The Outfield Assist: 3 Ways to Throw More Runners Out

Course Contents
Positioning Yourself
Attacking the Baseball
Making a Good Throw

Positioning Yourself

Part 1: Situational Positioning

  • Honestly assess you range and capabilities 
    • Not every outfielder will line up the same way, it all depends on your speed, acceleration, and reflexes 
    • A good way to line up is to look at the outfield fence and ask yourself “can I get to the fence on a routine flyball?” 
      • We are always thinking in “routine” terms because that is the ball we are expected to get
    • If you feel like you can get there, move in, if you feel like you can’t, move back 
      • This is all trial & error, so coaches allow your player to experiment with their own positioning so they can learn their limitations and strengths 
  • Understand the situation
    • The inning, score, count, hitter & even the weather can all change your positioning
      • Inning / Score: If the game is tied in the 9th with a runner on third we will play much shallower than if it were the first inning and tied, since that run means more.
      • Count: In an 0-2 or 1-2 count, oftentimes hitters are trying to defend and just make contact, in these situations playing a few steps in will give you an advantage.
      • Hitter: Some hitters can only pull the ball, shifting over to make them hit the ball the other way gives your defense a huge advantage. 
      • Weather: The direction of the wind has a massive effect on the ball. Positioning yourself more towards the direction the wind is blowing (play in if the wind is blowing in) will allow you to beat the ball to the spot more often than not.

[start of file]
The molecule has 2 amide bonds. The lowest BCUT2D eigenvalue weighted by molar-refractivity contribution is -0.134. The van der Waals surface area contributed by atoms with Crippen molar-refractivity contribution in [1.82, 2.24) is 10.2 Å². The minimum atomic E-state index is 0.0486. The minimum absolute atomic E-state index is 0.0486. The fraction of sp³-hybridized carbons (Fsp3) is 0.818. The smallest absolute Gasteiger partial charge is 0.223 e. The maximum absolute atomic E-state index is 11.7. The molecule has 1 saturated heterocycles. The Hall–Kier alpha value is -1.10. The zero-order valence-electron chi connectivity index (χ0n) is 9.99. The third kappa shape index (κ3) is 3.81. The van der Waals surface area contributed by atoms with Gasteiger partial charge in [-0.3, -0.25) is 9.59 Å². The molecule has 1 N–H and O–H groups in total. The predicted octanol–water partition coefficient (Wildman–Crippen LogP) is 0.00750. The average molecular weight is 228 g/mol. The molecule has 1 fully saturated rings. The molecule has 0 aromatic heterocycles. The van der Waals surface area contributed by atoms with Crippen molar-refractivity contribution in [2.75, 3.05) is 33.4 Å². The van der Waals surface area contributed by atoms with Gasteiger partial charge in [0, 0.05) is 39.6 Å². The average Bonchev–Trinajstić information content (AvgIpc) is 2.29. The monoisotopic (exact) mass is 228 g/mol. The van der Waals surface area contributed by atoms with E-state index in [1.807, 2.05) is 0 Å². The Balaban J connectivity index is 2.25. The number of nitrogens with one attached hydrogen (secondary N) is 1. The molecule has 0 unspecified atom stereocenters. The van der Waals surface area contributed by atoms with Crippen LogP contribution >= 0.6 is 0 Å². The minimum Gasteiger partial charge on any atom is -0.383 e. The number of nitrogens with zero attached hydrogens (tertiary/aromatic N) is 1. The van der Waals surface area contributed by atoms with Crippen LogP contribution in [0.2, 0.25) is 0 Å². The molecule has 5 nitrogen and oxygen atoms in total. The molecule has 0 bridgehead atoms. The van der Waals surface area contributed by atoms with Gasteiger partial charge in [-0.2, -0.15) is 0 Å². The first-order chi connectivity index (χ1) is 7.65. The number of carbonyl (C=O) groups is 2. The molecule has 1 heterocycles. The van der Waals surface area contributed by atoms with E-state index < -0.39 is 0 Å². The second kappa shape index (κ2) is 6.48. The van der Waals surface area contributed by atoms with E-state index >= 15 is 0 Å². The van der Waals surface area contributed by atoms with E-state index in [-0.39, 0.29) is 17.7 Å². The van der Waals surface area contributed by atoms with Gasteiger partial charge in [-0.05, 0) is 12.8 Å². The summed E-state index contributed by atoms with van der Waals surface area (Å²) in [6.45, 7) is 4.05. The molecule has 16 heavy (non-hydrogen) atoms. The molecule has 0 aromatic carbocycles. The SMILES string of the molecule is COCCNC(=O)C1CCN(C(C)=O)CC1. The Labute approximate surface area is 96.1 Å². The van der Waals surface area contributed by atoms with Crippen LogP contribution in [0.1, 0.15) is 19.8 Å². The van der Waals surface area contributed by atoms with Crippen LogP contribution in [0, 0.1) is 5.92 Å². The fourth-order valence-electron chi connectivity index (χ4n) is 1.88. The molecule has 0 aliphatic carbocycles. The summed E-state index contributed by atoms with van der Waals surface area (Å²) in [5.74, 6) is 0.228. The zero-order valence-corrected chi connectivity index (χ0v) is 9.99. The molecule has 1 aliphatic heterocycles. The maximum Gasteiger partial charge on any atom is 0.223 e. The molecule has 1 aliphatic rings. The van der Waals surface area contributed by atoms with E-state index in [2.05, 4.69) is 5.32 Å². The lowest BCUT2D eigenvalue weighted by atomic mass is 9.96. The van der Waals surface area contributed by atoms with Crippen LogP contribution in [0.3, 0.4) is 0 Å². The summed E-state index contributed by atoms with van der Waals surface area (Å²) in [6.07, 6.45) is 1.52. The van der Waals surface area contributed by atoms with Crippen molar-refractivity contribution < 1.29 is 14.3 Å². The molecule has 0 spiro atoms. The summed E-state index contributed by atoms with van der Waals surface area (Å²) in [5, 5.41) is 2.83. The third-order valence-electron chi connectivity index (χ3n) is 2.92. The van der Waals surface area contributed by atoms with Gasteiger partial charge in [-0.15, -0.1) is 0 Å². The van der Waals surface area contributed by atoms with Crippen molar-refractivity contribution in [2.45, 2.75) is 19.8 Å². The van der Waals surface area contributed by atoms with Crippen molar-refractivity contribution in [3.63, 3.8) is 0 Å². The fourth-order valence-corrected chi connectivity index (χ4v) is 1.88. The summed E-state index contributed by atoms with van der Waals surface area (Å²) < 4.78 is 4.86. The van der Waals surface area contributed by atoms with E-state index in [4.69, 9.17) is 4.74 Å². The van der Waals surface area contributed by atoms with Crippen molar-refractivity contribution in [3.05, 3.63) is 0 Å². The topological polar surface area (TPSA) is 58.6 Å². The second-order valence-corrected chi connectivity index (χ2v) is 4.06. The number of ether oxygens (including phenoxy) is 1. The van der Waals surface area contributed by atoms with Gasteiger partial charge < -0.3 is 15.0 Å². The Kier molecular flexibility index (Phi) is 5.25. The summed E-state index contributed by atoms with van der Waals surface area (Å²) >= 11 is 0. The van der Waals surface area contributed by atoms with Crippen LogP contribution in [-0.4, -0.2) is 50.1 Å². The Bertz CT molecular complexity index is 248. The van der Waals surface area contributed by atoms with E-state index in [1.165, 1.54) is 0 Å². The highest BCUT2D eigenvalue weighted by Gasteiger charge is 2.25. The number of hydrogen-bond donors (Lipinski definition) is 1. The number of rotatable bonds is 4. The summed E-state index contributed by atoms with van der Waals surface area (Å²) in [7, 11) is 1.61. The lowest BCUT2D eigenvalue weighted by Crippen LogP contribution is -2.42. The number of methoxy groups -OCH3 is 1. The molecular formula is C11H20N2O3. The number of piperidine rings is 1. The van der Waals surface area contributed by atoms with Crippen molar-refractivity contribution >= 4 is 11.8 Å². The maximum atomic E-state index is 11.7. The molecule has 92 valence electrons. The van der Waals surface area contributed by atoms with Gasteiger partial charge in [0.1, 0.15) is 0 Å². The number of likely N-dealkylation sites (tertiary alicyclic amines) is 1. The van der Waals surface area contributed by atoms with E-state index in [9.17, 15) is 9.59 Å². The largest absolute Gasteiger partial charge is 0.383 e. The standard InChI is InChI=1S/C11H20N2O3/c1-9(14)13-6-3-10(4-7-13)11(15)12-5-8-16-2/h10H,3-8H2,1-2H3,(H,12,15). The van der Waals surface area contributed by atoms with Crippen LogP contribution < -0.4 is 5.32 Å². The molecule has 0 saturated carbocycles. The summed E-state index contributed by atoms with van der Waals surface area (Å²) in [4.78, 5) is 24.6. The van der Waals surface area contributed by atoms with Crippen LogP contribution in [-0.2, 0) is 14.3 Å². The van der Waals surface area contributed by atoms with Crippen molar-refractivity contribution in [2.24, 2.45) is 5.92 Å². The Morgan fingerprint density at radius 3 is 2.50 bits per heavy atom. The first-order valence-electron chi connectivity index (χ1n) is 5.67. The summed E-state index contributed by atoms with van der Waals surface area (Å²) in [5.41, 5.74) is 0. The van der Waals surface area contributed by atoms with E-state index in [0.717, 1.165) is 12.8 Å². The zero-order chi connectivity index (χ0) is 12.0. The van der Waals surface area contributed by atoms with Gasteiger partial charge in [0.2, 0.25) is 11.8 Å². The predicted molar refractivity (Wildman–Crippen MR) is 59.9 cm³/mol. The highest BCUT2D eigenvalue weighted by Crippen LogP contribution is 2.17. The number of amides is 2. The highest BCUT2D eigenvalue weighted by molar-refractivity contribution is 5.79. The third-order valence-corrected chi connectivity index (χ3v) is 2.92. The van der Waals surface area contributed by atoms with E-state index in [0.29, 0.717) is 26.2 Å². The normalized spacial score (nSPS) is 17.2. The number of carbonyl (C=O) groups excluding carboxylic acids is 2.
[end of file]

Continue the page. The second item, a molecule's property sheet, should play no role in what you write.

• Communication is key
    • Talk to your teammates between each batter and even each pitch about what you saw on the previous swing or at-bat
    • If you notice that the hitter is trying to hit the ball the other way then adjust your position, and let your neighboring outfielder know he has more room to cover on your side
    • Having a system of hand signals to direct positioning is vital 
      • Yelling “move to the left!” is confusing and disorienting 
      • Have 4 different hand gestures to signify which direction you want your players / teammates to move
  • Trust your instincts
    • You have the best perspective of the hitter’s swing, if you see a tendency don’t be afraid to move a few steps 
    • The outfield is all about getting good jumps and making the hitter beat you in a way they don’t normally feel comfortable with

If you position yourself correctly, and take a few more educated risks, you will stop runners from getting good jumps and potentially double-off more runners in the process